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Managed Services Agreements Coverage Cheat Sheet (DRAFT) by [deleted]

Things To Cover In Your Managed Services Agreements

This is a draft cheat sheet. It is a work in progress and is not finished yet.


Developing a managed services agreement (MSA) is often the first thing that a technology solution provider (TSP) does to prepare for delivering services to a prospe­ctive client. It helps you:
1. Identify what hardware, users, vendors and services are covered, as well as those that aren’t
2. Clearly document the managed service roles and respon­sib­ilities for the client and the TSP
3. Accurately represent the clients’ existing enviro­nments
4. Define enviro­nmental prereq­uisites for service
5. Establish a baseline enviro­nment
6. Create a framework to ensure profit­ability

What to Include in a Managed Services Agreement

The agreement should embody your service level agreement (SLA), priori­tiz­ation process, response times, termin­ation clause, limitation of liability and a definition of support tiers and your service desk escalation process. Plus, it should reflect your labor rates or fees for requested services that fall outside of flat-fee support.

Here are the top 11 things you should clearly outline in your managed services agreem­ents:
While this list scratches the surface of what to include in a managed services agreement, it provides a strong foundation for MSAs that satisfy clients and build your business.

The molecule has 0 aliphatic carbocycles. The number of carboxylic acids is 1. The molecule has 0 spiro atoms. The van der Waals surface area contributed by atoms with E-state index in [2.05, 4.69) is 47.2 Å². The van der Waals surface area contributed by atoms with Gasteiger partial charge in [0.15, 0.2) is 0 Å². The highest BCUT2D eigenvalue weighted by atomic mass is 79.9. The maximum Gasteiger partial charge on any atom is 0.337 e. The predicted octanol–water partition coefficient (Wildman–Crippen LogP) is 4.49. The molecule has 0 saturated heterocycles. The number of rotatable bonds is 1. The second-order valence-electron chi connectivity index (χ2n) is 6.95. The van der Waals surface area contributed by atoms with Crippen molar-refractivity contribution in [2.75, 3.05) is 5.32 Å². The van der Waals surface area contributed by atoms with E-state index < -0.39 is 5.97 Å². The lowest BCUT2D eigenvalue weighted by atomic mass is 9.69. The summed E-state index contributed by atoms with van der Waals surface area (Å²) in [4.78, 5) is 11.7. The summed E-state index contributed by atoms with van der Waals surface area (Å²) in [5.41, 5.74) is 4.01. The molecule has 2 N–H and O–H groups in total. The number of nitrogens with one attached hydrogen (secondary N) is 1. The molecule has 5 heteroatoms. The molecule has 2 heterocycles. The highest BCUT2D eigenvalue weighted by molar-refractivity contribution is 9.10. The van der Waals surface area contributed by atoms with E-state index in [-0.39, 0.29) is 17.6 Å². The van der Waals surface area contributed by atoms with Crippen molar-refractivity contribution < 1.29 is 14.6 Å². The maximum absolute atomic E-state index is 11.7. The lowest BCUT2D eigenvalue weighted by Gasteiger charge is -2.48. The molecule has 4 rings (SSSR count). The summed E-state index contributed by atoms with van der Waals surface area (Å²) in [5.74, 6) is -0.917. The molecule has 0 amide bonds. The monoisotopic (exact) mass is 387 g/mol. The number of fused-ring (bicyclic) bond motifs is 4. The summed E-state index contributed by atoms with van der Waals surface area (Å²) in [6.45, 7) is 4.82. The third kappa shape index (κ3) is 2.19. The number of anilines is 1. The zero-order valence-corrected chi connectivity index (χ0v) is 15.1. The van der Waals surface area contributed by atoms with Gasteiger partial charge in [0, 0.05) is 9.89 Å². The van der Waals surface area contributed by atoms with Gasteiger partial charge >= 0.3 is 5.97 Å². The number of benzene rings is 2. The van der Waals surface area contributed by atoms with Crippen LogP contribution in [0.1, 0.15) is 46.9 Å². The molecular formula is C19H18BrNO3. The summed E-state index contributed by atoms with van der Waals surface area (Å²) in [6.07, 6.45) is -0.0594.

Managed Service Agreement

Top 11 Areas to Include

1. Services. Brass tacks, what is your client getting? Managed email security, teleco­mmu­nic­ations, just network security? Clearly explain what’s included in their offering (and examples of what’s not).
2. Respon­sib­ili­ties. If Johnny Recept­ionist pulls an Office Space on his boss’s printer, that shouldn’t be your respon­sib­ility to fix. Willful destru­ction of property shouldn’t be covered, but general wear and tear should be. Define what each looks like in your agreement.
3. Availa­bility. Be realistic here. What can you actually provide? Less than 2 hours of downtime per month? Think about what your clients are averaging today when you set this expect­ation.
4. Perfor­mance. You can have 99.999% uptime, but if the machines are slow as mud, it doesn’t mean much. For contracts that pertain to hardwa­re-­as-­a-s­ervice, ISPs, operating systems and bandwi­dth­-heavy add-ons, set perfor­mance expect­ations.
5. Response. In a nutshell, how quickly can a customer expect to hear back from you after reporting an issue? Be sure to factor in your hours of operation. If you commit to responding to all requests within 10 hours, be sure to define those as business hours.
6. Priories. Define what consti­tutes a priority or work stoppage. Just because a printer is jammed doesn’t mean your tech should drop everything they’re doing to go fix it.
7. Guaran­tees. These can help convert an uncertain prospect into a customer, but make sure you can absolutely follow through on whatever you promise to deliver.
8. Servic­eab­lity. If your client’s data center is underw­ater, you’re most likely going to be unable to provide on-site service. Set expect­ations around what you classify as servic­eable.
9. Operation. Define your support and escalation proced­ures, as well as your policy for providing service outside normal coverage hours.
10. Resolu­tion. Response and resolution are two completely different matters. While you may respond immedi­ately, it’s not always possible to resolve issues right away. Define reasonable resolution windows you can commit to.
11. System Requir­ements. Document the minimum standards the enviro­nment must meet in order to qualify for services.